Ability to read brochures and magazine and website articles to learn about new products and stay informed about industry practices. (Complexity: 3 or higher)
Document Use
Ability to complete a variety of forms, e.g. complete invoices to record tasks completed, materials used and hours worked. (Complexity: 2)
Ability to locate data such as classifications, times, temperatures and quantities in moderately complex tables. (Complexity: 2)
Writing
Ability to write reminders and short notes to customers and co-workers, e.g. write short notes to inform supervisors about tasks to be completed. (Complexity: 1)
Ability to write short comments in forms and log books, e.g. write comments in order forms to request delivery information. (Complexity: 1)
Thinking
Ability to evaluate the severity of equipment faults by considering factors such as readings, noise levels, pressures, temperatures, vibrations and odours. (Complexity: 1)
Ability to evaluate work projects by considering factors such as efficiencies, timelines, costs and the quality of work performed. (Complexity: 3 or higher)
Oral Communication - Listening
Ability to understand short spoken statements such as a simple instruction or question. (Complexity: 1)
Ability to understand moderately complex spoken statements such as instructions involving multiple steps. (Complexity: 2)
Oral Communication - Speaking
Ability to ask simple questions and explain simple thoughts, instructions and opinions using appropriate language. (Complexity: 1)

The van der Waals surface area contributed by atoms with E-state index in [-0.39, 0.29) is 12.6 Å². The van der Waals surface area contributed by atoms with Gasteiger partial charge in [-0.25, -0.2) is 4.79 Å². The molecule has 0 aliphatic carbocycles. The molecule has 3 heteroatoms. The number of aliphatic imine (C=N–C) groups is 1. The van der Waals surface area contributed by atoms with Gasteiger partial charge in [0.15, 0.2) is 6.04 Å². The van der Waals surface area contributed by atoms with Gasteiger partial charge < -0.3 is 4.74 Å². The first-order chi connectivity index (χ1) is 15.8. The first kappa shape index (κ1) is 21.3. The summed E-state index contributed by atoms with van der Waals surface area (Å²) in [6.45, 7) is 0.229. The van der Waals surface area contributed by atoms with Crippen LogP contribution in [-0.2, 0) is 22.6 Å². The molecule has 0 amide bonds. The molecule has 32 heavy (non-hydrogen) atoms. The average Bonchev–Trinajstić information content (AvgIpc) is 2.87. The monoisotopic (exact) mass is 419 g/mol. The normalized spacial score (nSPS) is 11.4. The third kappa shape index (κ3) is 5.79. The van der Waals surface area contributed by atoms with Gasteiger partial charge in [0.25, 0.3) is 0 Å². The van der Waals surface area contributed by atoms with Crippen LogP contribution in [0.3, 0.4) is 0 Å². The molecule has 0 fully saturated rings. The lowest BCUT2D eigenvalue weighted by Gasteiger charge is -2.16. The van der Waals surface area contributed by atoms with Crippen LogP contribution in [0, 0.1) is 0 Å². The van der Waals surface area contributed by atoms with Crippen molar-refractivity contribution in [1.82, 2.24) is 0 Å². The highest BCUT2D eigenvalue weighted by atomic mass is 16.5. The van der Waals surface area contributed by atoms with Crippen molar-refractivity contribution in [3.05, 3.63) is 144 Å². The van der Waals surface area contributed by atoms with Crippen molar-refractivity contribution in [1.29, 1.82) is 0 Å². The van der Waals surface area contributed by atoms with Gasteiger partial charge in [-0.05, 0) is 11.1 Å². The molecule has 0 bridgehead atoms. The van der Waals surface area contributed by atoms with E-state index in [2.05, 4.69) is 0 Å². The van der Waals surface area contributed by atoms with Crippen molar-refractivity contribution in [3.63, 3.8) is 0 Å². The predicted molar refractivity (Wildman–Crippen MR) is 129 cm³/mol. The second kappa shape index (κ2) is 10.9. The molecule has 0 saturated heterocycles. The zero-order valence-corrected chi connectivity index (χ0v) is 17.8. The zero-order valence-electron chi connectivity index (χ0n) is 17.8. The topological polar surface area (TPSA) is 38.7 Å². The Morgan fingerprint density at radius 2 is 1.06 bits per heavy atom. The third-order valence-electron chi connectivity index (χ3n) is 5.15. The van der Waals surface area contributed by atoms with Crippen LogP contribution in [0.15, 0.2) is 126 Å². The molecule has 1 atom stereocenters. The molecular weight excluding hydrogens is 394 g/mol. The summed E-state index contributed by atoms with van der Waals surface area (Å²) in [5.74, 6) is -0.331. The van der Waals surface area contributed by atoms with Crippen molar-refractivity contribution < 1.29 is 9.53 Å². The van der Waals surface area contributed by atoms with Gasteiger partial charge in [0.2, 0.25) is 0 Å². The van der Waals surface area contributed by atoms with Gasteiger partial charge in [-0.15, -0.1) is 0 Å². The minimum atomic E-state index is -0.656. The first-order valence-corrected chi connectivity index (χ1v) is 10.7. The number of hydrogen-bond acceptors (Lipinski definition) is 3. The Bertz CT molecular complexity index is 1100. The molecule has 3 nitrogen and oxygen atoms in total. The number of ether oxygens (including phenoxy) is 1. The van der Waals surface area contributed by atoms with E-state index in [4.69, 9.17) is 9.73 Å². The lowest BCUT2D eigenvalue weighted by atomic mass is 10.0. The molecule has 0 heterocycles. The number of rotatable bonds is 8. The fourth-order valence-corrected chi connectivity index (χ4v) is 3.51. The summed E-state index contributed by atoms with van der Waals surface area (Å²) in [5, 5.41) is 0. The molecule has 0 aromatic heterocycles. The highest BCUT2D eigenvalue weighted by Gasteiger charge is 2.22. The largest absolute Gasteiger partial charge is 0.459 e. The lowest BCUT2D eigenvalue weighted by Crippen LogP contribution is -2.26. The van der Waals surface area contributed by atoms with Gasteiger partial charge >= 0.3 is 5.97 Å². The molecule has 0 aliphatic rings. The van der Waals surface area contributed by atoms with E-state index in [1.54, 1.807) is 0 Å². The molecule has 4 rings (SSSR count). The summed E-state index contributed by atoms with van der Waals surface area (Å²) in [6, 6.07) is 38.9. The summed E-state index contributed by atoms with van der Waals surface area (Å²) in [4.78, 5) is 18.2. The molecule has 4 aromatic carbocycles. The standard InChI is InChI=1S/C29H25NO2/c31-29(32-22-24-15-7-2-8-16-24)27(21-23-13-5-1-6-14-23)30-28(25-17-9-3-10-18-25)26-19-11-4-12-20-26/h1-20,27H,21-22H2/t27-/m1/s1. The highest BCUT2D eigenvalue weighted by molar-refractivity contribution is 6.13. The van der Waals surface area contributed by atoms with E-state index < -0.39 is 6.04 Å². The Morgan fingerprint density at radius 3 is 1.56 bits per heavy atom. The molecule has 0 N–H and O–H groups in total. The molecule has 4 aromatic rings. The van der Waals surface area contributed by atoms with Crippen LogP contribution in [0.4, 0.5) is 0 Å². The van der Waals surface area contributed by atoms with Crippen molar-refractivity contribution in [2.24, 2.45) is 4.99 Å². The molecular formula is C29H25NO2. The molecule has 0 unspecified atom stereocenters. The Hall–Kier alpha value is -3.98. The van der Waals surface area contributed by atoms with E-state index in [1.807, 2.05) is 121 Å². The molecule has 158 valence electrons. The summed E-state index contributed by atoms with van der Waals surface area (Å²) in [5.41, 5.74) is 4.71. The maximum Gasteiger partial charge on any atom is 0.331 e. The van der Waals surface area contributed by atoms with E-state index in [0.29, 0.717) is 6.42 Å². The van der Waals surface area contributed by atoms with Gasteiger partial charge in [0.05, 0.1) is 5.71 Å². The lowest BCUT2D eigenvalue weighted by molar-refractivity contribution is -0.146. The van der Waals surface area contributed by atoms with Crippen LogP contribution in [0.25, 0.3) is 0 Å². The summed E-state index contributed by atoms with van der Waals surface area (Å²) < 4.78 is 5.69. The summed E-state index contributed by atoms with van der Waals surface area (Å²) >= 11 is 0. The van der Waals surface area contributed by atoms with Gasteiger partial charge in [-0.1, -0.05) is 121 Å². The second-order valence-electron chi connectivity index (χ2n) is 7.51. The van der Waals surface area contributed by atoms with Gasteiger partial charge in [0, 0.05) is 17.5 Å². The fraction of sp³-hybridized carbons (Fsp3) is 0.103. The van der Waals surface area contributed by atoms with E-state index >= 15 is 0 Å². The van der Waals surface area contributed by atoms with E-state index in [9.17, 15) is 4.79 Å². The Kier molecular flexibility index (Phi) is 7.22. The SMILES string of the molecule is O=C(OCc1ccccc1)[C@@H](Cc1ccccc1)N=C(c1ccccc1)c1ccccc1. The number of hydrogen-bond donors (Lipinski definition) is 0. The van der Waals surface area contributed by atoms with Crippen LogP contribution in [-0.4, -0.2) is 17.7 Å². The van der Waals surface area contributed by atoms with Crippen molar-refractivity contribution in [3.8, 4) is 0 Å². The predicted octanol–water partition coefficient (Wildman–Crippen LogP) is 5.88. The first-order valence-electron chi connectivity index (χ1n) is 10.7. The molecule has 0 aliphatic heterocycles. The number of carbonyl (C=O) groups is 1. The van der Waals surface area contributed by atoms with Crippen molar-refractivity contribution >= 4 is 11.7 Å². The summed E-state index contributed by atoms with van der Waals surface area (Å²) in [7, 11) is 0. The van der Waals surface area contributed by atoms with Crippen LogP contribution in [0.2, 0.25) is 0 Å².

Ability to explain moderately complex thoughts, instructions and opinions using appropriate tone and language. (Complexity: 2)
 
Use of Mathematics
Whole Numbers
Ability to add, subtract, multiply and divide whole numbers. (Complexity: 2)
Fractions
Ability to add, subtract, multiply and divide fractions, e.g. measure for setting-up machinery, use Imperial measurements, such as fractional units of inches. (Complexity: 2)
Decimals
Ability to add, subtract, multiply and divide decimals. (Complexity: 2)
Percents and Mixed Operations
Ability to use percent to locate numbers; add, subtract, multiply and divide signed numbers; complete mixed operations with whole numbers, fractions, percents and decimals. (Complexity: 2)
Data Analysis
Ability to calculate and use totals, sub-totals and basic summary measures like averages and rates; perform proportional calculations. (Complexity: 2)
Geometry - Basic Skills
Ability to analyze and draw lines and line segments; use coordinates to locate points in a plane; calculate angles; use concepts such as parallelism to solve problems. (Complexity: 2)
Geometry - Plane Figures
Ability to calculate perimeters, areas and circumferences; analyze angles and distances in triangles, rectangles and circles; analyze complex shapes into constituent plane figures. (Complexity: 2)
Geometry - Solids
Ability to calculate volumes of rectangular solids, cylinders and prisms; analyze complex volumes into constituent regular solids. (Complexity: 2)
Geometry - Advanced Tasks
Ability to analyze angles and distances in plane figures; calculate areas of other polygons; use theorem to solve problems; calculate areas and volumes of objects such as spheres, pyramids and cones. (Complexity: 2)
Measurement
Ability to measure things such as distances, weights, volumes, temperatures and angles; use and convert between Metric and Imperial measurement units. (Complexity: 2)
Algebra
Ability to construct and solve equations with one to three different variables and use common formulas. (Complexity: 2)
Trigonometry
Ability to use trigonometry to identify and calculate the unknown lengths and angles of triangles. (Complexity: 2)